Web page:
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The wedding

On Thursday, September 7th, my husband and I will celebrate the tenth anniversary of our marriage. In anticipation, I am re-running a three-part series I wrote last year. Yesterday, I focused on the rehearsal. Today, the wedding. Tomorrow, the honeymoon. Thursday, the day we’ve been husband and wife for ten years, I’ll post something new.


I most certainly do
“Guess what today is!” I asked the kids this morning as they waited for waffles.

“A holiday! No school!” Ryley wrongly, but enthusiatically, guessed.

“It’s our anniversary!”

This news was greeted with yawns and demands the toaster step up its toasting because everyone is starving and may we have juice, too? It means nothing to them in their naive youth.

There is no Anniversary Squirrel who leaves gifts for the children of the celebrating couple. They would be disappointed anyway, since tradition dictates the ninth anniversary as Pottery. Here, Sam, a Thomas the Tank Engine soup urn.

It means nothing to them, yet it means everything.

Hubby and I have a lot in common, including growing up in families with the original married parents. My parents will celebrate their 37th anniversary next month, hubby’s parents will celebrate their 37th in January. We saw the good times and the not-so-good. We witnessed the mortifying spectacle of our parents kissing and hugging, dancing around kitchens, and laughing. We saw them deal with the deaths of parents, family moves, family changes, empty nests, and retirement. Together. It means everything, even as adults, to see them persist on and on.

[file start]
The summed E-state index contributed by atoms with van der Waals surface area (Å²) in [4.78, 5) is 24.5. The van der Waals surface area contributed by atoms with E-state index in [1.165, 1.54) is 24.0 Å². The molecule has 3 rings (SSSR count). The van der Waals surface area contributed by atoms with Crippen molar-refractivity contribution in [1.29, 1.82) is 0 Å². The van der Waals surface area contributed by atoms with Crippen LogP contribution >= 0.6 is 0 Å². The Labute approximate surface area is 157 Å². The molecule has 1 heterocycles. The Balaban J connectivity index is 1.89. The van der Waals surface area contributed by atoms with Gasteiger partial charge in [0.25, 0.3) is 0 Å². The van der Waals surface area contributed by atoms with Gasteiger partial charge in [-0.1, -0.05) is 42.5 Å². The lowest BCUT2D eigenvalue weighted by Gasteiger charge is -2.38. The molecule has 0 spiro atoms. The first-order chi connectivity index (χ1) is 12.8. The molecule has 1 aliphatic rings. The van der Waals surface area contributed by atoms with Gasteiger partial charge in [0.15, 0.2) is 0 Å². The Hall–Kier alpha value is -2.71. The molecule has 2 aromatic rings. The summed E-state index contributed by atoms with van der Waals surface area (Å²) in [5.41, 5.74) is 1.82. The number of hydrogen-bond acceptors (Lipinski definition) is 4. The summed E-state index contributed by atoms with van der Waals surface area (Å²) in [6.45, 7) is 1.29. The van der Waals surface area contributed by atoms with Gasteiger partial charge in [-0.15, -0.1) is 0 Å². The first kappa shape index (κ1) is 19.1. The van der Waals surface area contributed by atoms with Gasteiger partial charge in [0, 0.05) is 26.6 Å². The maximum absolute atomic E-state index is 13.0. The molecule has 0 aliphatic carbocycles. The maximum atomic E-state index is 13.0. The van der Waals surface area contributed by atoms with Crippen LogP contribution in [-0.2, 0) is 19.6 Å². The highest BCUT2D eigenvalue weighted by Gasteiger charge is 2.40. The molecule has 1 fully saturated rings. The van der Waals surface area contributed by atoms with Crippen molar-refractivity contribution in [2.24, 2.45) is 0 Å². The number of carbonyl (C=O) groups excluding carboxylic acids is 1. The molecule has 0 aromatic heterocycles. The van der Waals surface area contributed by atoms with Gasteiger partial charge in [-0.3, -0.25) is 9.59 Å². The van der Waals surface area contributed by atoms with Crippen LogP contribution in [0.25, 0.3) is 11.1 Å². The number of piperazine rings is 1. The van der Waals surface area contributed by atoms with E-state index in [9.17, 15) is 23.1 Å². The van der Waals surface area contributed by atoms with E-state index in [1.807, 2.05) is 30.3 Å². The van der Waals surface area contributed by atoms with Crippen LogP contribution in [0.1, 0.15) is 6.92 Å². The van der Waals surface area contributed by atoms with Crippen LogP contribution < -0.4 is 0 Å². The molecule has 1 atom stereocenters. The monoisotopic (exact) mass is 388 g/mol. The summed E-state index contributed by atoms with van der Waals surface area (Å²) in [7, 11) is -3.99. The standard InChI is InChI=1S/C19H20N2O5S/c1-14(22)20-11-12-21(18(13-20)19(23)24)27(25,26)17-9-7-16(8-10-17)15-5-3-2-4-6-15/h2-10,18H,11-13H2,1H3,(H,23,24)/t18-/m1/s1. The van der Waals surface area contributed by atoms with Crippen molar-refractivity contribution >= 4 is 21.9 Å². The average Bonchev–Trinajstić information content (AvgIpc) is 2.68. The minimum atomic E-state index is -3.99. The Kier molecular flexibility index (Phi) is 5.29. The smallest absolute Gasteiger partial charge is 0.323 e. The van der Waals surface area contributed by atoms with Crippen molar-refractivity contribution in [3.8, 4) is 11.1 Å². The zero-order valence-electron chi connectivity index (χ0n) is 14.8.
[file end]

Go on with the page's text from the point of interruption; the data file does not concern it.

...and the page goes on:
It is inspiring. I have a very deep and serious sense of responsibility to show our kids marriage is serious business, a commitment made unequaled and unmatched, except for their commitment to God. It is also a best-friendship, a source of support, the soft place to land, and the launching pad.

Marriages die. I know that. Some of the dearest people to me are divorced or from families of divorce. My mother once told me, when I asked her about divorce, that it was never a word in their vocabulary.

When two people wed, saying their vows to be persistent, forgiving, patient, and loving through everything life launches their way, the future is listening and keeping everything crossed. I knew we wanted children. I thought about them as I said my vows to God. I thought about a lot of things to the point I don’t remember much of the ceremony:

The trivial: is my hair holding up under my veil? The profound: this is a model of Christ’s love for the Church. The silly: that soccer ball groom’s cake is going to turn everyone’s lips black.

Yes, it did. Yes, it is. Yes, Grandma looked like a Goth chick.

Tomorrow: The honeymoon

6 comments to The wedding

  • I love the way the men are looking at you in that photo. Beautiful Mopsy.

  • “Grandma looked like a Goth chic.”

    Too funny!
    Congratulations – we are at 11, but do not share the same history. My husband comes from a broken family; I was blessed with parents in their 36th year of marriage.

    I do feel a great responsibility to our children – as you do – to instill the ‘forever’ of marriage.

  • I once heard that Billy Graham’s wife Ruth was asked if she’d ever considered divorce. She answered, “Divorce? No. Murder? Yes.”

  • ben

    Happy Anniversary!!May only your grandmA be goth and not your kiddos:)

  • Happy Anniversary! What a lovely post!

  • Happy Anniversary! I am so glad you are rerunning this series.

    We, too, are blessed with parents that have been together for many, many years. My folks will celebrate their 44th anniversary next week; Mike’s parents have been married for 30 years, I think.

    It is such a blessing to have committed role models to look up to.

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